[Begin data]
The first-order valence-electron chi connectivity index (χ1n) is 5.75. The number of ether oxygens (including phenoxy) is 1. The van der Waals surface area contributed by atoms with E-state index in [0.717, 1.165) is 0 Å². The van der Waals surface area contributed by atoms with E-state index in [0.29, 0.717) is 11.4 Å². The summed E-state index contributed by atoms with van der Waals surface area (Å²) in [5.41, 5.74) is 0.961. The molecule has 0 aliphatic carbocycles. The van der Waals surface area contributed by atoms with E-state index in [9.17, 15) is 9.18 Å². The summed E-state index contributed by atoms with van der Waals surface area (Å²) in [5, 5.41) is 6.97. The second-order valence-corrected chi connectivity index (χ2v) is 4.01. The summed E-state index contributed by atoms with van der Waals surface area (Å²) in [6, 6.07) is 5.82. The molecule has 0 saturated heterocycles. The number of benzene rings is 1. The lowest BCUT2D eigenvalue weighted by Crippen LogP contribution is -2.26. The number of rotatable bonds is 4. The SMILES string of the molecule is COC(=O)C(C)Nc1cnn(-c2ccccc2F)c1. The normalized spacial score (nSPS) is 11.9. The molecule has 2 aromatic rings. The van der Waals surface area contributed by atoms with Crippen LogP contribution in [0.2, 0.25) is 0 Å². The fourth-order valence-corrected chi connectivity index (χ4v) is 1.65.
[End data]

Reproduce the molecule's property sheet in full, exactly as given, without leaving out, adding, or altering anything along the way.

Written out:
The first-order valence-electron chi connectivity index (χ1n) is 5.75. The number of ether oxygens (including phenoxy) is 1. The van der Waals surface area contributed by atoms with E-state index in [0.717, 1.165) is 0 Å². The van der Waals surface area contributed by atoms with E-state index in [0.29, 0.717) is 11.4 Å². The summed E-state index contributed by atoms with van der Waals surface area (Å²) in [5.41, 5.74) is 0.961. The molecule has 0 aliphatic carbocycles. The van der Waals surface area contributed by atoms with E-state index in [9.17, 15) is 9.18 Å². The summed E-state index contributed by atoms with van der Waals surface area (Å²) in [5, 5.41) is 6.97. The second-order valence-corrected chi connectivity index (χ2v) is 4.01. The summed E-state index contributed by atoms with van der Waals surface area (Å²) in [6, 6.07) is 5.82. The molecule has 0 saturated heterocycles. The number of benzene rings is 1. The lowest BCUT2D eigenvalue weighted by Crippen LogP contribution is -2.26. The number of rotatable bonds is 4. The SMILES string of the molecule is COC(=O)C(C)Nc1cnn(-c2ccccc2F)c1. The normalized spacial score (nSPS) is 11.9. The molecule has 2 aromatic rings. The van der Waals surface area contributed by atoms with Crippen LogP contribution in [0.2, 0.25) is 0 Å². The fourth-order valence-corrected chi connectivity index (χ4v) is 1.65.